I feel I was missing something, some greater understanding of the story or perhaps more of the time that it comes from. I love a period drama, but there needs to be something fundamentally relatable to really bring all of the stiff old fashioned costumes and storm tossed country estates to life for me, and I suspect that had I read the Henry James novella I might have found it easier to immerse myself in this play. As such I’m not sure in summary if I was disappointed in the production, or disappointed in myself for not being more well prepared to enjoy it!


Reviewed by Jenna Barton

Photography by Robert Workman


The Turn of the Screw

Colchester Mercury until 10th March then touring



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Review of The Dark Room – 5 Stars


The Dark Room

Theatre 503

Reviewed – 13th November 2017


“raises issues that are still prevalent today and are much closer to home”


There’s something sinister about quiet, shabby motel rooms. Something lonely, something that’s not quite right. They are the sort of places you may end up in when there are no options left. Angela Betzien’s work left me utterly heartbroken, her interweaving storylines reuniting to form a completely tragic story.

We meet three sets of characters: troubled, erratic and suicidal young Grace and her carer Anni, policeman Stephen with his pregnant wife Emma and lastly Stephen’s boss Craig who is joined by Joseph, a young man in a wedding dress. The production cleverly transitions between one group of characters and the next, never leaving the motel room. From the word go, everything moves very fast.

During the opening scene we are left desperately guessing why the young woman in front of us insists on wearing a bag over her head, yelling at her companion – and why does she hide a kitchen knife under the mattress? Has she been abducted? Is she safe?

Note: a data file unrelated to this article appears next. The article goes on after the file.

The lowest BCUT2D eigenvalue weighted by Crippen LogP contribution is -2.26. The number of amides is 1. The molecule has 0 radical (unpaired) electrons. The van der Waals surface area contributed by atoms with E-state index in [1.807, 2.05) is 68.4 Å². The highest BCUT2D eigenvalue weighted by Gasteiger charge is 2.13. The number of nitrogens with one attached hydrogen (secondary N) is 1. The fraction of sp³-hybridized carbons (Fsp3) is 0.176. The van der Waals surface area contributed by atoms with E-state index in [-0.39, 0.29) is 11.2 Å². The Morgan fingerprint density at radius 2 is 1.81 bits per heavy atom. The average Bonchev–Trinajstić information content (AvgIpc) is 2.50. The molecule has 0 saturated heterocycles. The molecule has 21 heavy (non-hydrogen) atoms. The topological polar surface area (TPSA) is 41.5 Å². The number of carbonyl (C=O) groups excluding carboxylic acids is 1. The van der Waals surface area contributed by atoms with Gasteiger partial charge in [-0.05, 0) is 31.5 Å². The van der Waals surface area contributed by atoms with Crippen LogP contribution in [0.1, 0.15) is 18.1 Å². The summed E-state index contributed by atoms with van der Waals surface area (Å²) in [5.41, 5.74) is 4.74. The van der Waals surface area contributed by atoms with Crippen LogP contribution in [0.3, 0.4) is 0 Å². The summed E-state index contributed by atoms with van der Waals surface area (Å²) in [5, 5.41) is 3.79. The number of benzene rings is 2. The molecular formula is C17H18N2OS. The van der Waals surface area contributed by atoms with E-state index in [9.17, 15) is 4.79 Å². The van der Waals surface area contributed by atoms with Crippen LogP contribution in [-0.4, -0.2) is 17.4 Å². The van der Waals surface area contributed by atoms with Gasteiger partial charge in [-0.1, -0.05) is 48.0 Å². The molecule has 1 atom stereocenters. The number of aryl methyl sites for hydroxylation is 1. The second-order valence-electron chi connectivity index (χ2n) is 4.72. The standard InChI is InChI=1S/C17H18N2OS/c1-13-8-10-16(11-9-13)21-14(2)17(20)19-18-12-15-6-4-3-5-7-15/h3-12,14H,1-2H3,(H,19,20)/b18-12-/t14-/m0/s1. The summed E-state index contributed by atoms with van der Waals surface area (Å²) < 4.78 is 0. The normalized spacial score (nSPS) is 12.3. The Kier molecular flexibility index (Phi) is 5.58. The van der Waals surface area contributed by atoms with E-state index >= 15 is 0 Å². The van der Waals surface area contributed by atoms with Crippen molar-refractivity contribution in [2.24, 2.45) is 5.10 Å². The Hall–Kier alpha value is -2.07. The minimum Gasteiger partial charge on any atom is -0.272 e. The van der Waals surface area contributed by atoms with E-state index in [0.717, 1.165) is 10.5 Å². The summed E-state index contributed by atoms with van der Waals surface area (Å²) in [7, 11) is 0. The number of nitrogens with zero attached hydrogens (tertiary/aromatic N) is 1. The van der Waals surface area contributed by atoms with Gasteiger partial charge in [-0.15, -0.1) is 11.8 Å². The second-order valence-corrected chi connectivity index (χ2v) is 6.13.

Annabel Smith (Grace) truly encapsulates a young woman with many, many demons and a lot of internal suffering. From her emotional bitterness to her physical violence, Grace’s character is unpredictable and at times very frightening. Smith fills the audience with unease, we really don’t know where her mood will take us next.

Both Stephen (Tamlyn Henderson) and Craig (Alasdair Craig) move about the stage in a guilty, secretive bubble of awkwardness. Which one of them has done something unspeakable? Perhaps the ghost of the young man in the wedding dress has something to do with it.

The eerie lighting (Will Monks) added a touch of horror – I have lost count of the amount of scary movies that take place in similar hotels – and during the scenes where we are plunged into darkness, we can only speculate as to what awaits when the lights come up.

With a pleasingly shabby motel set by Jemima Robinson and smooth direction from Audrey Sheffield, The Dark Room is a thrilling eye-opener. It may be based on Australia’s shadowy history of ill treatment of its own society’s most vulnerable, but it raises issues that are still prevalent today and are much closer to home .

Reviewed by Stephanie Legg

Photography by Alex Brenner




is at Theatre 503 until 2nd December